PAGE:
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Whither Indo-Pacific? – Analysis

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By Dr Sandip Kumar Mishra*

At the Shangri-La Dialogue in Singapore this June, the US Acting Secretary of Defense Patrick Shanahan released the US Indo-Pacific Strategy Report. The subtitle of the report talks about the US goals of “preparedness, partnerships and promoting a networked region,” and the 55-page report appears to be a new and clearer vision of the US Indo-Pacific strategy.

A few important points reveal themselves at the first reading. One, the Indo-Pacific strategy appears to have been accorded more priority in US foreign and defence policies, with the report stating that the Indo-Pacific is a “priority theatre” for US interests. In fact, it goes on to say that the “Indo-Pacific is the single most consequential region for America’s future.”

Two, the US strategy is now going to be more overt in contending with China. For example, the report openly alleges that China “seeks to reorder the region to its advantage by leveraging military modernization, influence operations, and predatory economics to coerce other nations.” This posture comes in the wake of unending US-China trade disputes, China’s visible move to alter the economic order of the region through the Asian Infrastructure Investment Bank (AIIB) and the Belt and Road Initiative (BRI), increasing assertiveness in the South China Sea (SCS), and non-cooperation with the US in the denuclearisation of North Korea.

Three, the US Indo-Pacific strategy is aimed at involving more like-minded countries rather than being just a quadrilateral network among the US, Japan, Australia, and India. For example, the strategy envisages a more active role for Southeast Asian countries. This ties back to the US Assistant Secretary of Defense for Indo-Pacific Security Affairs Randall Schriver asking ASEAN countries during his visit to Kuala Lumpur in April 2019 to aim for a code of conduct (CoC) in the SCS that would be “consistent with existing international laws and norms.” The report indicates that the US will reach out to Taiwan, Philippines, Brunei, Malaysia, and Vietnam more proactively to convince them to fight for a free and open SCS, as around US$ 5 trillion worth of global trade passes through it. China, in recent years, has built military installations on around seven islands in the SCS. Thus, a horizontal expansion of the Indo-Pacific network is another important motive of the newly released strategy. However, this does not imply that the quadrilateral network would be diluted in the process.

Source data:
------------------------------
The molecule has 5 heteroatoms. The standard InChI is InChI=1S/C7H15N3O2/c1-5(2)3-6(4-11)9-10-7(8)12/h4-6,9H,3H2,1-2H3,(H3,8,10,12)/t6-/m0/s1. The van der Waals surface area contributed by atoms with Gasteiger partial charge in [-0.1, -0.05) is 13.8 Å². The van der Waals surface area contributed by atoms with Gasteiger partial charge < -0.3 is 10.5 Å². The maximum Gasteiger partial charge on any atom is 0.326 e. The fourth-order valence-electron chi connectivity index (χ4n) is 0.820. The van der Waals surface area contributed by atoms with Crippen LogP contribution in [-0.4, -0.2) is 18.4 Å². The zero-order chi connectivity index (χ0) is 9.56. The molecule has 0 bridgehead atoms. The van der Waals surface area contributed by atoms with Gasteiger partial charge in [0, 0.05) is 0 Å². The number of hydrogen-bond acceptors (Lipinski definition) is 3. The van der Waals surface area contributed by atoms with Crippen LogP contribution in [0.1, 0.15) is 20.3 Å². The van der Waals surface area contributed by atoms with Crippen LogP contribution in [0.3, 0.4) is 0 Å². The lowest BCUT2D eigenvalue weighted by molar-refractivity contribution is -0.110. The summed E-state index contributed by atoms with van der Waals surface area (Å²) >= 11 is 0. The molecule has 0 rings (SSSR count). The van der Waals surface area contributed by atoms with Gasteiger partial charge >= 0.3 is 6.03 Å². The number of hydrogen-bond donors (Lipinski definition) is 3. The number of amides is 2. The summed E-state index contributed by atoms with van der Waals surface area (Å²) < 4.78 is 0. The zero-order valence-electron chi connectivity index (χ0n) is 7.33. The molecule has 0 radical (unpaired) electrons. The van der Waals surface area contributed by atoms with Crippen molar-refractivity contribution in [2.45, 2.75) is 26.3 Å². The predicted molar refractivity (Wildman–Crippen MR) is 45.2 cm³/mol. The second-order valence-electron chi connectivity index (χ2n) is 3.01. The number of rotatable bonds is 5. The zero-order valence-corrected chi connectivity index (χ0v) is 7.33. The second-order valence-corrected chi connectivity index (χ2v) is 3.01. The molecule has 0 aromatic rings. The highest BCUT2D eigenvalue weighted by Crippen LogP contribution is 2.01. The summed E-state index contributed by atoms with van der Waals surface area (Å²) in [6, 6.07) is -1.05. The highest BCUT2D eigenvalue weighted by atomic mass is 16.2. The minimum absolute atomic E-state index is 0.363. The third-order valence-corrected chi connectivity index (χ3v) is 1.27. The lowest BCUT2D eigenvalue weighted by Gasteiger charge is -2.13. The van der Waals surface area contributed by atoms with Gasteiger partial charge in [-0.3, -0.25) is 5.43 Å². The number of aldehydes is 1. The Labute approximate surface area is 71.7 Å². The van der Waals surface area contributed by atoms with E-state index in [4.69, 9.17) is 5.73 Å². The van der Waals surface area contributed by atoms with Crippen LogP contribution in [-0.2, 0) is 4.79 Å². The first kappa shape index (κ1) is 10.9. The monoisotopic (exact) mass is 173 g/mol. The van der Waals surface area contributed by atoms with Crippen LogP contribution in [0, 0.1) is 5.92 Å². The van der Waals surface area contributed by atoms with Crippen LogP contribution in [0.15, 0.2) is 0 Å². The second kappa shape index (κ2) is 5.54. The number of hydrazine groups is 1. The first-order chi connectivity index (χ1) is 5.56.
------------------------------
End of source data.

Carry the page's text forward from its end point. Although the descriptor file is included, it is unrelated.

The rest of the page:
Four, the US Indo-Pacific strategy is going to become more stringent in the implementation of Freedom of Navigation Operations (FONOPs), and for that the US will provide technical assistance to willing Southeast Asian states. Under its Maritime Security Initiative, the US plans to provide ScanEagle 2 Unmanned Air Systems (UAS) to several countries free of cost, such as the Philippines, Malaysia, and Indonesia. It is interesting to note that the US is ready to give concessions to these countries despite its Countering America’s Adversaries through Sanctions Act (CAATSA), which restricts arms supply to those countries that do business with Russia in the defence domain.

The US Indo-Pacific Strategy Report is an important US statement on regional politics, and it says in clear terms that this strategy will be more focused, prioritised, horizontally expanded, but non-compromising. It will, in all probability, further intensify US-China contestation for regional influence. However, its efficacy and success are not certain. First, a horizontal expansion of the strategy may lead to a less cohesive approach, and there could be more varied shades of the same strategy pursued by different countries. Second, many of the regional countries are not going to be comfortable with the aggressiveness inherent in the US Indo-Pacific Strategy Report. Third, Southeast Asian countries are more diverse than the report assumes them to be. They are not so likely to be willing members of any overt counterbalancing strategy vis-à-vis China. Several of these countries recently sent their warships to China when on the occasion of the 70th anniversary of the Chinese Navy, Beijing displayed its first aircraft carrier, the Liaoning.

Overall, the US Indo-Pacific Strategy Report is significant development on matters that relate to regional security equations, but it is yet unclear as to how it could play out. Through the report, the US has shown its firmness against China’s ‘revisionism’, and China, in return, has also shown a similarly uncompromising stance. It is now time to witness how other countries of the region respond to it, which will play a big role in how the strategy unfolds.

Dr Sandip Kumar Mishra is Associate Professor, Centre for East Asian Studies, School of International Studies (SIS), JNU, and Visiting Fellow, IPCS.

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IPCS

IPCS

IPCS (Institute for Peace and Conflict Studies) conducts independent research on conventional and non-conventional security issues in the region and shares its findings with policy makers and the public. It provides a forum for discussion with the strategic community on strategic issues and strives to explore alternatives. Moreover, it works towards building capacity among young scholars for greater refinement of their analyses of South Asian security.

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